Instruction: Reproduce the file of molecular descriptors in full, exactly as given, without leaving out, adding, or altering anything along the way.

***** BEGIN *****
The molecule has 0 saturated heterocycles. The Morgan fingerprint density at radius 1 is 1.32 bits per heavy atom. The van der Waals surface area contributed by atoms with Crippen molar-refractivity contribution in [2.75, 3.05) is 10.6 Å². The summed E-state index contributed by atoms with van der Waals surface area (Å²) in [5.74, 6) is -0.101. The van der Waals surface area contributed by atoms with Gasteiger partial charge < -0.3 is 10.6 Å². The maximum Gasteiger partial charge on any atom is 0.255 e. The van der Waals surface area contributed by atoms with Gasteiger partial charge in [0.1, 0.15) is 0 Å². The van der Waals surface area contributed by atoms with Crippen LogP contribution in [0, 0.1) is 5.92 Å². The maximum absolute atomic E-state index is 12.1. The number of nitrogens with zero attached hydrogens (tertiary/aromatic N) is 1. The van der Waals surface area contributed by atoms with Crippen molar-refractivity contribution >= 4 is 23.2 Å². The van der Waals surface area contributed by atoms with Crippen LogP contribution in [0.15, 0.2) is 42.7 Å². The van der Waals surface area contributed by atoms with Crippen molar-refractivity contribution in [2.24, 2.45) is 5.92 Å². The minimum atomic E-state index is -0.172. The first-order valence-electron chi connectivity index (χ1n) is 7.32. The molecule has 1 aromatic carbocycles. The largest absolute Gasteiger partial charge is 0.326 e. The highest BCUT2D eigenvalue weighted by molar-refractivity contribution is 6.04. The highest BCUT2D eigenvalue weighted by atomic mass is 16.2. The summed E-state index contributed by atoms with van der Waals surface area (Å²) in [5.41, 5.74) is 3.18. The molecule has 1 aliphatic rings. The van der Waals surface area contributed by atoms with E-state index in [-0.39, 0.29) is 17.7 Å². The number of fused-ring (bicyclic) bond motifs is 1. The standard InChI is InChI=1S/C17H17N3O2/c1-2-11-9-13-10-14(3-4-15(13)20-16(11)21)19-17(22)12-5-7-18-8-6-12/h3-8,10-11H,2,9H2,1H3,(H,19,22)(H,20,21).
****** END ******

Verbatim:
The molecule has 0 saturated heterocycles. The Morgan fingerprint density at radius 1 is 1.32 bits per heavy atom. The van der Waals surface area contributed by atoms with Crippen molar-refractivity contribution in [2.75, 3.05) is 10.6 Å². The summed E-state index contributed by atoms with van der Waals surface area (Å²) in [5.74, 6) is -0.101. The van der Waals surface area contributed by atoms with Gasteiger partial charge < -0.3 is 10.6 Å². The maximum Gasteiger partial charge on any atom is 0.255 e. The van der Waals surface area contributed by atoms with Gasteiger partial charge in [0.1, 0.15) is 0 Å². The van der Waals surface area contributed by atoms with Crippen LogP contribution in [0, 0.1) is 5.92 Å². The maximum absolute atomic E-state index is 12.1. The number of nitrogens with zero attached hydrogens (tertiary/aromatic N) is 1. The van der Waals surface area contributed by atoms with Crippen molar-refractivity contribution >= 4 is 23.2 Å². The van der Waals surface area contributed by atoms with Crippen LogP contribution in [0.15, 0.2) is 42.7 Å². The van der Waals surface area contributed by atoms with Crippen molar-refractivity contribution in [2.24, 2.45) is 5.92 Å². The minimum atomic E-state index is -0.172. The first-order valence-electron chi connectivity index (χ1n) is 7.32. The molecule has 1 aromatic carbocycles. The largest absolute Gasteiger partial charge is 0.326 e. The highest BCUT2D eigenvalue weighted by molar-refractivity contribution is 6.04. The highest BCUT2D eigenvalue weighted by atomic mass is 16.2. The summed E-state index contributed by atoms with van der Waals surface area (Å²) in [5.41, 5.74) is 3.18. The molecule has 1 aliphatic rings. The van der Waals surface area contributed by atoms with E-state index in [-0.39, 0.29) is 17.7 Å². The number of fused-ring (bicyclic) bond motifs is 1. The standard InChI is InChI=1S/C17H17N3O2/c1-2-11-9-13-10-14(3-4-15(13)20-16(11)21)19-17(22)12-5-7-18-8-6-12/h3-8,10-11H,2,9H2,1H3,(H,19,22)(H,20,21).